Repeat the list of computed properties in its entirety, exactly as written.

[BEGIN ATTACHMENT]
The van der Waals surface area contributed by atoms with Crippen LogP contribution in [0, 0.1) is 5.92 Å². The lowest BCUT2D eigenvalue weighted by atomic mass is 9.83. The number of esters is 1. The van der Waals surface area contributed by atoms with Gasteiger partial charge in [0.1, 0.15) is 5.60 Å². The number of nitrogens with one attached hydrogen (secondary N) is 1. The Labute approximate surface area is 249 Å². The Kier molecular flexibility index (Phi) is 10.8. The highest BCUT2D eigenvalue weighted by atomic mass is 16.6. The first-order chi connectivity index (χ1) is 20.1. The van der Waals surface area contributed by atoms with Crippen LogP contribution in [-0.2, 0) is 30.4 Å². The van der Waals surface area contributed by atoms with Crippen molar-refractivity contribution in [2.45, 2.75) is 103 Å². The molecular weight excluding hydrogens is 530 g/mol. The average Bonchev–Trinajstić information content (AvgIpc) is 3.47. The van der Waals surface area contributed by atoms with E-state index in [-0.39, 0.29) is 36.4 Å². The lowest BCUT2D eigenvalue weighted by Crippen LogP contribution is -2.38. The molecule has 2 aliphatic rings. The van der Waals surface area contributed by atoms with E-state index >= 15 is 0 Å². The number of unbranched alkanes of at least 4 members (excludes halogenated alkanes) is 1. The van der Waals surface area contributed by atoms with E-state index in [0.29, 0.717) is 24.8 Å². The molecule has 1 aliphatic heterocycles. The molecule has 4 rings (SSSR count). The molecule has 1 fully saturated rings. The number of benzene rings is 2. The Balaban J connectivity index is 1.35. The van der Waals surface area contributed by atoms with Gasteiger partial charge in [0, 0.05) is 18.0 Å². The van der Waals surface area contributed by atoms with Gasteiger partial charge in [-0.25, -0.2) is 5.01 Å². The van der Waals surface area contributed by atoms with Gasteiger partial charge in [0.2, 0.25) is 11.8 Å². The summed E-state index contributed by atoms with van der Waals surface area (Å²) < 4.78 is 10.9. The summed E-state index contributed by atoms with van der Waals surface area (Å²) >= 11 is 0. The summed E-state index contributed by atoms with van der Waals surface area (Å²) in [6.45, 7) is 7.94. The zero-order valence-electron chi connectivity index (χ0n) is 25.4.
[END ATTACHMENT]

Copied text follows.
The van der Waals surface area contributed by atoms with Crippen LogP contribution in [0, 0.1) is 5.92 Å². The lowest BCUT2D eigenvalue weighted by atomic mass is 9.83. The number of esters is 1. The van der Waals surface area contributed by atoms with Gasteiger partial charge in [0.1, 0.15) is 5.60 Å². The number of nitrogens with one attached hydrogen (secondary N) is 1. The Labute approximate surface area is 249 Å². The Kier molecular flexibility index (Phi) is 10.8. The highest BCUT2D eigenvalue weighted by atomic mass is 16.6. The first-order chi connectivity index (χ1) is 20.1. The van der Waals surface area contributed by atoms with Crippen LogP contribution in [-0.2, 0) is 30.4 Å². The van der Waals surface area contributed by atoms with Crippen molar-refractivity contribution in [2.45, 2.75) is 103 Å². The molecular weight excluding hydrogens is 530 g/mol. The average Bonchev–Trinajstić information content (AvgIpc) is 3.47. The van der Waals surface area contributed by atoms with E-state index in [-0.39, 0.29) is 36.4 Å². The lowest BCUT2D eigenvalue weighted by Crippen LogP contribution is -2.38. The molecule has 2 aliphatic rings. The van der Waals surface area contributed by atoms with E-state index >= 15 is 0 Å². The number of unbranched alkanes of at least 4 members (excludes halogenated alkanes) is 1. The van der Waals surface area contributed by atoms with E-state index in [0.29, 0.717) is 24.8 Å². The molecule has 1 aliphatic heterocycles. The molecule has 4 rings (SSSR count). The molecule has 1 fully saturated rings. The number of benzene rings is 2. The Balaban J connectivity index is 1.35. The van der Waals surface area contributed by atoms with Gasteiger partial charge in [0, 0.05) is 18.0 Å². The van der Waals surface area contributed by atoms with Gasteiger partial charge in [-0.25, -0.2) is 5.01 Å². The van der Waals surface area contributed by atoms with Gasteiger partial charge in [0.2, 0.25) is 11.8 Å². The summed E-state index contributed by atoms with van der Waals surface area (Å²) < 4.78 is 10.9. The summed E-state index contributed by atoms with van der Waals surface area (Å²) >= 11 is 0. The summed E-state index contributed by atoms with van der Waals surface area (Å²) in [6.45, 7) is 7.94. The zero-order valence-electron chi connectivity index (χ0n) is 25.4.